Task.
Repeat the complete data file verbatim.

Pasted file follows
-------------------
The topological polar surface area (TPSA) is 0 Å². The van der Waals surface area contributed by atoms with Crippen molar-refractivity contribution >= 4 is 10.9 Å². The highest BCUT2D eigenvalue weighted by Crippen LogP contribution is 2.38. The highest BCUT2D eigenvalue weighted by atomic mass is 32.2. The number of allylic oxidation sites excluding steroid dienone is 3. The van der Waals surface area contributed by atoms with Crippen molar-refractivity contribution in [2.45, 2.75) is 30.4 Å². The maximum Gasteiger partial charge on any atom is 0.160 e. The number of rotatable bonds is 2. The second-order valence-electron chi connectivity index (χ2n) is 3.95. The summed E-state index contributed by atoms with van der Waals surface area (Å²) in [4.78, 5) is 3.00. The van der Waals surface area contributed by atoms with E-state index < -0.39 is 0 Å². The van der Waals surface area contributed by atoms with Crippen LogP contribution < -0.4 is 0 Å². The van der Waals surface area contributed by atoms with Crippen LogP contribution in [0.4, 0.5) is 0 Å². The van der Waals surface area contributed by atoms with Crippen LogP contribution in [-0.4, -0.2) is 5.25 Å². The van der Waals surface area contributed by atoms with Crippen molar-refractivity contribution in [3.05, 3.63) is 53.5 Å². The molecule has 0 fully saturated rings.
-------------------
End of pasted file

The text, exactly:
The topological polar surface area (TPSA) is 0 Å². The van der Waals surface area contributed by atoms with Crippen molar-refractivity contribution >= 4 is 10.9 Å². The highest BCUT2D eigenvalue weighted by Crippen LogP contribution is 2.38. The highest BCUT2D eigenvalue weighted by atomic mass is 32.2. The number of allylic oxidation sites excluding steroid dienone is 3. The van der Waals surface area contributed by atoms with Crippen molar-refractivity contribution in [2.45, 2.75) is 30.4 Å². The maximum Gasteiger partial charge on any atom is 0.160 e. The number of rotatable bonds is 2. The second-order valence-electron chi connectivity index (χ2n) is 3.95. The summed E-state index contributed by atoms with van der Waals surface area (Å²) in [4.78, 5) is 3.00. The van der Waals surface area contributed by atoms with E-state index < -0.39 is 0 Å². The van der Waals surface area contributed by atoms with Crippen LogP contribution < -0.4 is 0 Å². The van der Waals surface area contributed by atoms with Crippen LogP contribution in [0.4, 0.5) is 0 Å². The van der Waals surface area contributed by atoms with Crippen LogP contribution in [-0.4, -0.2) is 5.25 Å². The van der Waals surface area contributed by atoms with Crippen molar-refractivity contribution in [3.05, 3.63) is 53.5 Å². The molecule has 0 fully saturated rings.